MIAMI BEACH, Fla. – A historic building in Miami Beach may be history.
The city says it has done its own inspection of the Deauville Beach Resort and that its experts agree with the report put out by the structural engineer hired by the building’s owner.
That report says the Collins Avenue landmark is unsafe and cannot be saved due to structural defects.
However, Miami Beach’s city commission met Thursday and all of the commissioners say they want the building kept up, if possible.
The Deauville was built in 1957 and was once an attraction to the famous.
It was in the Napoleon Ballroom in the hotel where The Beatles did one of their first American performances in 1964.
The property has a unique architectural style and became a South Florida cultural landmark.
“Very much a sad day for the city of Miami Beach and the historic preservation community in all of South Florida,” Miami Beach Deputy City Manager Eric Carpenter said.
Preservationists don’t believe this is a done deal, though, and they remain hopeful the building can still be saved.
“There may be a case here of demolition by neglect,” said Daniel Ciraldo of the Miami Design Preservation League. “Meaning that these owners may be purposely letting this building decline so they can demolish it and potentially replace it with a high-rise. That is not what Miami Beach is about. We’re about preserving our history, and so we want to make sure that all the right steps are taken to protect this landmark building.”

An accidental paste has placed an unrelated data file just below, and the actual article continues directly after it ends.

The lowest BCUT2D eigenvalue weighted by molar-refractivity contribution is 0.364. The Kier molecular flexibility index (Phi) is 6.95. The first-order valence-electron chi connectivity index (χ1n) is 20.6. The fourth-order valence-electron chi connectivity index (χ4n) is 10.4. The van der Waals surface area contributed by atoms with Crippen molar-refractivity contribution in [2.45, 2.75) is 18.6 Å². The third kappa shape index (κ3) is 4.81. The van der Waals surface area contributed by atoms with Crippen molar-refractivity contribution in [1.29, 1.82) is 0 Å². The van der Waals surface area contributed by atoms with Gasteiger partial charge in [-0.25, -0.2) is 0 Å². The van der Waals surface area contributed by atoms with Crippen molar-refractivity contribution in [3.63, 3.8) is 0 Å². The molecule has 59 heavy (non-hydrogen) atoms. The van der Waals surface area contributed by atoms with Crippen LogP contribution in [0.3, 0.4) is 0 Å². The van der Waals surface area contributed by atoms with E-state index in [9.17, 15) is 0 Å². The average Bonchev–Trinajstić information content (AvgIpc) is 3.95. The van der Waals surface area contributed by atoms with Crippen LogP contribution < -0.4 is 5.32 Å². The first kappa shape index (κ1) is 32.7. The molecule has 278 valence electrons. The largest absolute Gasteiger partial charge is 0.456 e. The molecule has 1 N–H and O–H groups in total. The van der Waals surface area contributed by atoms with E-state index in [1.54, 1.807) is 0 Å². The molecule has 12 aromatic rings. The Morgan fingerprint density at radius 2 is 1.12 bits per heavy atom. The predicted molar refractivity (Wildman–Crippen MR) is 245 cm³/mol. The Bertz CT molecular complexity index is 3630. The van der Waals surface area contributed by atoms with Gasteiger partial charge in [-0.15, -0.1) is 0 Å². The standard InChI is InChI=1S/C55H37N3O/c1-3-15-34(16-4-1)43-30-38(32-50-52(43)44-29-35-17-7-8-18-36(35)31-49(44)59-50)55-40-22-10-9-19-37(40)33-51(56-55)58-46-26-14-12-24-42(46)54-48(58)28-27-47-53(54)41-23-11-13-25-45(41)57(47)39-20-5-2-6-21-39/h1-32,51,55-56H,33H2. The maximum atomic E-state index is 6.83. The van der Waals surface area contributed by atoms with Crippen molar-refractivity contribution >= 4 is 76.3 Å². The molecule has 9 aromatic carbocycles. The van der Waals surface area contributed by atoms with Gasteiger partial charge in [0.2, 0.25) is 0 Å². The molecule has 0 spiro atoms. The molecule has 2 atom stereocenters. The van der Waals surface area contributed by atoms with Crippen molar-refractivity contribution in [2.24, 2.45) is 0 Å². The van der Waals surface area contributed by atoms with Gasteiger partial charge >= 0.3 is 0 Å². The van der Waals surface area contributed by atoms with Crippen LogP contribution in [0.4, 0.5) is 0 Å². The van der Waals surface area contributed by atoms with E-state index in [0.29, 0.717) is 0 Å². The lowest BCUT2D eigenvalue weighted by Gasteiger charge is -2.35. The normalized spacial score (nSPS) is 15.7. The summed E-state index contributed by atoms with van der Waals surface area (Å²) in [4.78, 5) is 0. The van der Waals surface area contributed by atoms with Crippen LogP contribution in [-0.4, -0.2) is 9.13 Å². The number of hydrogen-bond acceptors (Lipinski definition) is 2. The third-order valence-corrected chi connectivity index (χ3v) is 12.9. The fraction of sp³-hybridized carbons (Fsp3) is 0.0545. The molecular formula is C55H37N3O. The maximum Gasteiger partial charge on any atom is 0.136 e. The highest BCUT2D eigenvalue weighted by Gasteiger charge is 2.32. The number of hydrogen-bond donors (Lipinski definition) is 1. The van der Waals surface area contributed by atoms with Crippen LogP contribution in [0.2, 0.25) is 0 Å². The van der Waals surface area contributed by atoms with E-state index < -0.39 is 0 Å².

City leaders blame the property owner for its demise. They hope a judge and the property owner will allow them inside to do a further report and say the owner has thus far been uncooperative.
Local 10 News reached out to the owner’s attorney and has not heard back.
In a letter to the commission and Mayor Dan Gelber, City Manager Alina Hudak suggests that they’re out of options, saying there have been years of enforcement action and litigation with the property, including $1.7 million in fines.
“After years of enforcement action and litigation, including over $1.7M in fines, the owner has finally provided the required Structural Condition Assessment Report,” she wrote in that letter Wednesday. “Unfortunately, that report makes clear that the building is unsafe and cannot be saved due to structural defects.”
Preservationists say the property was purchased for $4 million in 2004, but they believe the land alone is now valued at $100 million.
“We would say that the value to the community, the history, the memories there are worth even more,” Ciraldo said.
Read the city manager’s letter below: